The attention to detail in the build is impressive.

Hey again LEGO Maniacs!  Well, after unboxing and getting started, my son and I finished our biggest build together, the LEGO Ninjago Garma Mecha Man.  It really was a blast to build, even as it stretched the abilities of my 7 year old, in both time and dexterity.  The piece is excellently designed, down to some really precise details and a few bricks I’ve never seen used before.  Now, that doesn’t necessarily mean that there are brand new molds for this build, but just getting back into real LEGO building after years apart, I’m constantly impressed by the new pieces.

As you can see, the four-armed villain, Lord Garmadon, sits in the mouth of the mech, terrorizing the city of Ninjago while he fights the Secret Ninja.  Don’t worry about the plot.  It’s a big figure.  Garmadon is a larger than normal mini fig thanks to his extended torso and extra arms.  The mech itself stands around 11″ tall, which, to a 7 year old, is huge.

Again, the attention to detail in the build is impressive.  On the flip-side, the detail compared to the film leaves a bit on the table, so to speak.  We saw the LEGO Ninjago Movie this week after finishing the build and, while I’m sure my son didn’t notice, there were some significant differences in the mech from the film and this design, not the least of which was a LEGO shark tank/bazooka in the film turned into a fish tank/chain gun on the build.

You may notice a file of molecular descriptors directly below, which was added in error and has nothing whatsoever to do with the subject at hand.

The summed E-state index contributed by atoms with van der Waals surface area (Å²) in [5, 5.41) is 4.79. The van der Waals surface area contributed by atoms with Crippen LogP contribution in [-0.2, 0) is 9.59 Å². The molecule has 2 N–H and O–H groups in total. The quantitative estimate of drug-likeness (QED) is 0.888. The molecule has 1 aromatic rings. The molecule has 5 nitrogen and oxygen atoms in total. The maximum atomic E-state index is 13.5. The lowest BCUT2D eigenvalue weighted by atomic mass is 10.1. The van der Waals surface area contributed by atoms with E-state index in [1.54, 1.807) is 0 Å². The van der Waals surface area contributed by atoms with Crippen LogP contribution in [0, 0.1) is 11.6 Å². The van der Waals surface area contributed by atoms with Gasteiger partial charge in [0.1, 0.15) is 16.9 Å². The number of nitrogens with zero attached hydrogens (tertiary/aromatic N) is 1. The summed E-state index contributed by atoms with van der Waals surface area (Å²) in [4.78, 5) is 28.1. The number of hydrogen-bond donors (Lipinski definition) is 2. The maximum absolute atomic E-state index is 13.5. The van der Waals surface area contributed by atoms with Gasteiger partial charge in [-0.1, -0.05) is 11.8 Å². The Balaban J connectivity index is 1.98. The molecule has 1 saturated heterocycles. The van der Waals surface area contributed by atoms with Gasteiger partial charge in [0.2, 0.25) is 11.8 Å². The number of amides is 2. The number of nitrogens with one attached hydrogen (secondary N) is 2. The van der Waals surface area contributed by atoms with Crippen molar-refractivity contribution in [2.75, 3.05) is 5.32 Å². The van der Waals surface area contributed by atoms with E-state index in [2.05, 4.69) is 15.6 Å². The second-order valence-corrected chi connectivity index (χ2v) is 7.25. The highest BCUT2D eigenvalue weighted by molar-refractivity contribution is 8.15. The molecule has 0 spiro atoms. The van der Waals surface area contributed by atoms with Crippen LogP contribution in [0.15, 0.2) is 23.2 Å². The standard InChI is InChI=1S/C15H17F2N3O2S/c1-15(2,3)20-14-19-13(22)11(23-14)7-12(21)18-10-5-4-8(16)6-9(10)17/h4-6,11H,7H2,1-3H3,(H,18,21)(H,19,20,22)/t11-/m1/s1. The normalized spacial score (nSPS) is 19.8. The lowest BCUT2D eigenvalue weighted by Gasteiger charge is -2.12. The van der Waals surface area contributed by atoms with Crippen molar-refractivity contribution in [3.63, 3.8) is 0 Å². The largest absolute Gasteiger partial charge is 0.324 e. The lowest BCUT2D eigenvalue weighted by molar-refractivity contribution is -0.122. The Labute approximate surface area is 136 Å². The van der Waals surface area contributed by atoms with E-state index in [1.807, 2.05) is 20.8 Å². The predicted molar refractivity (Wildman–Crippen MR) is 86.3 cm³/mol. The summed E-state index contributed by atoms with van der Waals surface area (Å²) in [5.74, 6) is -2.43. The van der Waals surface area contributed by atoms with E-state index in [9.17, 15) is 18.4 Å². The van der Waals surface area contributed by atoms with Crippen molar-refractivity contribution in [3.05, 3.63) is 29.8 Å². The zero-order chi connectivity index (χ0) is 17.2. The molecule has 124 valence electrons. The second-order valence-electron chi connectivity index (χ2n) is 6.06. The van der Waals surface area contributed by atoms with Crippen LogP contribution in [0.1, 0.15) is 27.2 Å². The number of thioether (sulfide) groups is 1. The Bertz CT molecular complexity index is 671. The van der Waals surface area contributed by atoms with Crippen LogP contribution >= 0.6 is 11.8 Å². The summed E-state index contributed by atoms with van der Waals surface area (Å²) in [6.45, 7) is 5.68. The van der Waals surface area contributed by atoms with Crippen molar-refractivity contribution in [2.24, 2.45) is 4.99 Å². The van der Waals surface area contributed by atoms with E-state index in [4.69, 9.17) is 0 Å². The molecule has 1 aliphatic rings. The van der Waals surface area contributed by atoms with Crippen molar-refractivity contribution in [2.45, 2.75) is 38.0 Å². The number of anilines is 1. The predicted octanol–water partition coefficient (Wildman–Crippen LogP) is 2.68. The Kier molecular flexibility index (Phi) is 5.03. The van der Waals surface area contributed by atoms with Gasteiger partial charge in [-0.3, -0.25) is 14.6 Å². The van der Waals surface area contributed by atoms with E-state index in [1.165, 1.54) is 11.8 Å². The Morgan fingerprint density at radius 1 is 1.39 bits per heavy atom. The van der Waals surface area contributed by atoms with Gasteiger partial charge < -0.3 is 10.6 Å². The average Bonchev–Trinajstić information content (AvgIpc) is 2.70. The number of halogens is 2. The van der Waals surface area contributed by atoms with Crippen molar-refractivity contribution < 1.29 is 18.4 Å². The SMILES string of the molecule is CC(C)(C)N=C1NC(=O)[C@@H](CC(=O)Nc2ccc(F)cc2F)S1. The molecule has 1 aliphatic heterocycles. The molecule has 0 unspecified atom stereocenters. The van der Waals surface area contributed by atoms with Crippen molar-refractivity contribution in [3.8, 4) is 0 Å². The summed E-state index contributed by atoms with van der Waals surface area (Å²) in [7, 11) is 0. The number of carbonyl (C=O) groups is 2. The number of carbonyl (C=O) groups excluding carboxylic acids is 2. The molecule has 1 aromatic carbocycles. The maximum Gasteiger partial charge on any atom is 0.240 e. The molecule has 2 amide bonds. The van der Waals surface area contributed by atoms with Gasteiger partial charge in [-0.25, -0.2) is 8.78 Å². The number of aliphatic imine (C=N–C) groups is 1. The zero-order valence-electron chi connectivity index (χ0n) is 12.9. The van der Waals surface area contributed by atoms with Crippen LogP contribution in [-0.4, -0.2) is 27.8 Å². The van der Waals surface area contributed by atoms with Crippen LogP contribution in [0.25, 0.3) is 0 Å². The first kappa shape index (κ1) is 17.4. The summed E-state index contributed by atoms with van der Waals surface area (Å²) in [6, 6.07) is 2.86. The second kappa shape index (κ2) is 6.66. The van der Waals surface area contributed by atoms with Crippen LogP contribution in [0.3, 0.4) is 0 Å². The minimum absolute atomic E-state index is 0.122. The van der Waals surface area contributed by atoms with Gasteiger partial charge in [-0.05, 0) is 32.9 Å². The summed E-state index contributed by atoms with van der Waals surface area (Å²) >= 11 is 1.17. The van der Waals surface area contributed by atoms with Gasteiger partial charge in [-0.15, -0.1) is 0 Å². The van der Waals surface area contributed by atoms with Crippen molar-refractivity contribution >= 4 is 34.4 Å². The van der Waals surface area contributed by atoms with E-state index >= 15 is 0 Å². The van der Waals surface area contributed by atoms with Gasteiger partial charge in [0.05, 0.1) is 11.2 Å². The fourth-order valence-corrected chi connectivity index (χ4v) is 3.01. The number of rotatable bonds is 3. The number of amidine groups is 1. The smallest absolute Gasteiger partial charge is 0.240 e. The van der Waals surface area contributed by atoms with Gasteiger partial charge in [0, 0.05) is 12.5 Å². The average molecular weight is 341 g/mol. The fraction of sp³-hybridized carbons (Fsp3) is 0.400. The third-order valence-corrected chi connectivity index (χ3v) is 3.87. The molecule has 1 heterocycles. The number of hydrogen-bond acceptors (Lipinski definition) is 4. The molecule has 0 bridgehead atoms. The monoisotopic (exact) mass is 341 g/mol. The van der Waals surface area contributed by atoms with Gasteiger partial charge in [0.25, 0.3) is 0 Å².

This one didn’t disappoint me until I saw the film.  Garmadon shoots an unreasonable number of great white sharks (which all chomp “shark, shark, shark”) at the ninjas and the citizens of Ninjago.  Couldn’t we have had miniature sharks to add to this build instead of the same weirdly blue tuna that appear in the mini fig bags?  Also, the head of the movie mech was clearly a hammerhead shark.  Not so clear on the build.

Okay, I’m being nit-picky.  Of course I am.  LEGO is held to the highest standard for a reason.  They are the best, period.  All in all, I am really happy with this set in terms of design, difficulty, and attention to detail (mostly).  My son has the mech proudly displayed on his dresser far from the grabby hands of his 3 year old brother, and the look on his face when I told him that the mech was his to keep was exactly the kind of thing LEGO has been bringing to faces, big and small, for generations.  I’ll be digging out some of my original Star Wars sets in the coming months to rebuild and put on display.  I want to make sure that my little engineers can continue my love for LEGO for years to come.

(Great White’s shark helmet missing courtesy of the aforementioned 3 year old who ran off with it laughing.  It is now lost forever.)

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